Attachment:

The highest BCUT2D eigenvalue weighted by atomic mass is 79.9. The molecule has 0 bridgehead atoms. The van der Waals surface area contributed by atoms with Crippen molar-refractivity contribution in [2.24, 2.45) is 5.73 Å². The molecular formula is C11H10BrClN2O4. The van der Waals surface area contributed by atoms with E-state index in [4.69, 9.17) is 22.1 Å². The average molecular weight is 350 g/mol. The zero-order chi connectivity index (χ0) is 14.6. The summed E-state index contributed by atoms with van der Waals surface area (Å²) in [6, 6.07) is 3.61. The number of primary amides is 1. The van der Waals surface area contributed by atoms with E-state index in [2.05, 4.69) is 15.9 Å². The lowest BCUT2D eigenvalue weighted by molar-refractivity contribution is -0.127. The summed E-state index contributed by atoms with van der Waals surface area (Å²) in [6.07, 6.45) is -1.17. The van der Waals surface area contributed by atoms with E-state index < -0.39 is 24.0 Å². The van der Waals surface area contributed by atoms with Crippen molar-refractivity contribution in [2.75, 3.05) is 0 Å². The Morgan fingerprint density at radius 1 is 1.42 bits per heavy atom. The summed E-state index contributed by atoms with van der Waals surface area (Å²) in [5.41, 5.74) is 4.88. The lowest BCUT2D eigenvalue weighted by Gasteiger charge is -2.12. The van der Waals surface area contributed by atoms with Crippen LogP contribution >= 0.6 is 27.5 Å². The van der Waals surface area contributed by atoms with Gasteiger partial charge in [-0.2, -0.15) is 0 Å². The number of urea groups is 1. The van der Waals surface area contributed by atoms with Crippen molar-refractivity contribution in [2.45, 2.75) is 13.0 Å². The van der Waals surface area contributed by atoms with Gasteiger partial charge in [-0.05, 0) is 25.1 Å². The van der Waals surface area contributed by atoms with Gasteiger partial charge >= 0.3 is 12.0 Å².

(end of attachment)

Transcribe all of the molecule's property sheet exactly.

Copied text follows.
The highest BCUT2D eigenvalue weighted by atomic mass is 79.9. The molecule has 0 bridgehead atoms. The van der Waals surface area contributed by atoms with Crippen molar-refractivity contribution in [2.24, 2.45) is 5.73 Å². The molecular formula is C11H10BrClN2O4. The van der Waals surface area contributed by atoms with E-state index in [4.69, 9.17) is 22.1 Å². The average molecular weight is 350 g/mol. The zero-order chi connectivity index (χ0) is 14.6. The summed E-state index contributed by atoms with van der Waals surface area (Å²) in [6, 6.07) is 3.61. The number of primary amides is 1. The van der Waals surface area contributed by atoms with E-state index in [2.05, 4.69) is 15.9 Å². The lowest BCUT2D eigenvalue weighted by molar-refractivity contribution is -0.127. The summed E-state index contributed by atoms with van der Waals surface area (Å²) in [6.07, 6.45) is -1.17. The van der Waals surface area contributed by atoms with E-state index < -0.39 is 24.0 Å². The van der Waals surface area contributed by atoms with Crippen molar-refractivity contribution in [2.75, 3.05) is 0 Å². The Morgan fingerprint density at radius 1 is 1.42 bits per heavy atom. The summed E-state index contributed by atoms with van der Waals surface area (Å²) in [5.41, 5.74) is 4.88. The lowest BCUT2D eigenvalue weighted by Gasteiger charge is -2.12. The van der Waals surface area contributed by atoms with Crippen LogP contribution >= 0.6 is 27.5 Å². The van der Waals surface area contributed by atoms with Gasteiger partial charge in [-0.2, -0.15) is 0 Å². The number of urea groups is 1. The van der Waals surface area contributed by atoms with Crippen molar-refractivity contribution in [2.45, 2.75) is 13.0 Å². The van der Waals surface area contributed by atoms with Gasteiger partial charge in [-0.05, 0) is 25.1 Å². The van der Waals surface area contributed by atoms with Gasteiger partial charge >= 0.3 is 12.0 Å².